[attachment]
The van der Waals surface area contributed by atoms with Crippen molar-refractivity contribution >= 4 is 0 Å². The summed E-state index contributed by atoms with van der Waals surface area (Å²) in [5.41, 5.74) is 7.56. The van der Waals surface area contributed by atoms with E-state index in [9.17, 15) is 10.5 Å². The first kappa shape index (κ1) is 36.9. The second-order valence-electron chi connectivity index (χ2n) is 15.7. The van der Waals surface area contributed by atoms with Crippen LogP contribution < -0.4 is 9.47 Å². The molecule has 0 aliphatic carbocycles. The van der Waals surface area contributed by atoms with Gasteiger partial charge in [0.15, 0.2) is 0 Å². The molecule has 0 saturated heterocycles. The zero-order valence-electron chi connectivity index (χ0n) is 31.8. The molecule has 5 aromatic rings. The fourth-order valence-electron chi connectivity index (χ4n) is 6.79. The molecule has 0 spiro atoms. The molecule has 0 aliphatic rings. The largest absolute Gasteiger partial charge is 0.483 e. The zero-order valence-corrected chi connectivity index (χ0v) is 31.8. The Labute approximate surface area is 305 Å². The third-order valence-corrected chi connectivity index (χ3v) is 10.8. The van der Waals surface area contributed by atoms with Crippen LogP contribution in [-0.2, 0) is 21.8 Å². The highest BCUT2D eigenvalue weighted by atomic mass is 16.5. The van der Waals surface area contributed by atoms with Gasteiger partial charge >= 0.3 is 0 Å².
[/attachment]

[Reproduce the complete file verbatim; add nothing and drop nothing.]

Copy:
The van der Waals surface area contributed by atoms with Crippen molar-refractivity contribution >= 4 is 0 Å². The summed E-state index contributed by atoms with van der Waals surface area (Å²) in [5.41, 5.74) is 7.56. The van der Waals surface area contributed by atoms with E-state index in [9.17, 15) is 10.5 Å². The first kappa shape index (κ1) is 36.9. The second-order valence-electron chi connectivity index (χ2n) is 15.7. The van der Waals surface area contributed by atoms with Crippen LogP contribution < -0.4 is 9.47 Å². The molecule has 0 aliphatic carbocycles. The van der Waals surface area contributed by atoms with Gasteiger partial charge in [0.15, 0.2) is 0 Å². The molecule has 0 saturated heterocycles. The zero-order valence-electron chi connectivity index (χ0n) is 31.8. The molecule has 5 aromatic rings. The fourth-order valence-electron chi connectivity index (χ4n) is 6.79. The molecule has 0 spiro atoms. The molecule has 0 aliphatic rings. The largest absolute Gasteiger partial charge is 0.483 e. The zero-order valence-corrected chi connectivity index (χ0v) is 31.8. The Labute approximate surface area is 305 Å². The third-order valence-corrected chi connectivity index (χ3v) is 10.8. The van der Waals surface area contributed by atoms with Crippen LogP contribution in [-0.2, 0) is 21.8 Å². The highest BCUT2D eigenvalue weighted by atomic mass is 16.5. The van der Waals surface area contributed by atoms with Gasteiger partial charge >= 0.3 is 0 Å².